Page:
She even accompanied him when he fought against the Parthians in Google Scholar Hemelrijk, Emily. After the death of Antiochus XIII, Sampsiceramus I was confirmed in power and his family was left to rule the surrounding region under Roman suzerainty.

Google Scholar Grosso, Fulvio. She was well known among historians of her time. Unlike most imperial wives, Domna remarkably accompanied her husband on his military campaigns and stayed in camp with the army. Unlike most Roman royal wives, she traveled with her husband on his military campaigns, and was in Britain when he was killed there.

She remained a univira, one man woman, for life. Google Scholar Bonello Lai, Marcello. Before her marriage, Domna inherited the estate of her paternal great-uncle Julius Agrippaa Julia Domna Syrian Empress book leading centurion. American Journal of Archaeology, Vol. The ancestors of Sampsiceramus I were Bedouin s [1] who had travelled the Syrian terrain, before deciding to settle in the Orontes Valley [1] and South of the Apamea region.

Her fate was tied to that of her unpopular son, who worked to bring Syrian gods to Rome. Septimius Severus is blamed by the historian Edward Gibbon for the fall of Rome, because of his adding northern Mesopotamia to the Roman empire and the resulting costs.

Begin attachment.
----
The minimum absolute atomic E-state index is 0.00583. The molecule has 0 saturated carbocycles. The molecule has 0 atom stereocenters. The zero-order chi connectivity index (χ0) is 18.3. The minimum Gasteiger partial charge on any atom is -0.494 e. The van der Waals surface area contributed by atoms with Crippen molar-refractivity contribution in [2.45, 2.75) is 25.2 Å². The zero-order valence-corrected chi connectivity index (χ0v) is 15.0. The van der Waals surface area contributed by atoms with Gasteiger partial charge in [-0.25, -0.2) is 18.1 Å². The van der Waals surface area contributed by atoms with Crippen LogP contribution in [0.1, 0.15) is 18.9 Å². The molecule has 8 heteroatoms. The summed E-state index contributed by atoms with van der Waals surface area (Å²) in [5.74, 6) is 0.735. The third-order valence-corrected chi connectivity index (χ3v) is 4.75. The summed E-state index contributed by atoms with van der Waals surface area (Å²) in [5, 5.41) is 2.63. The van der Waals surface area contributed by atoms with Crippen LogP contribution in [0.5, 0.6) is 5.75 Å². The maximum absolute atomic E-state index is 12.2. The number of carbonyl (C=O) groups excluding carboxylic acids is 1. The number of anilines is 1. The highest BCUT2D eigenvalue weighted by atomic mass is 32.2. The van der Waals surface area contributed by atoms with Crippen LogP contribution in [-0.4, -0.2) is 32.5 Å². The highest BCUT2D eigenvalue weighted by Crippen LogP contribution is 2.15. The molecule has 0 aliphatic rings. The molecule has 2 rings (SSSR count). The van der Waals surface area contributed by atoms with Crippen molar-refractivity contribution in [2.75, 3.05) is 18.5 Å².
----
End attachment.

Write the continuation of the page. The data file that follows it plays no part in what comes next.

Galla Placidia was an important figure in the Roman Empire in the first half of the 5th century. Galla Placidia was made "augusta" or empress, and she served actively as regent for her young son when he was named emperor.

The family had enormous wealth and was promoted to Roman senatorial aristocracy. As part of a dynasty which used force and violence to preserve its rule, she was distrusted by its subjects; as a Syrian, she was the object of prejudice; as a woman with power, she was resented.

Despite the Emesenes being a warlike people; [29] they exported wheat, grapes and olives throughout the Roman world, and the city was part of the Eastern trade route which stretched from the mainland to the coast, which benefited the local and the Roman economy.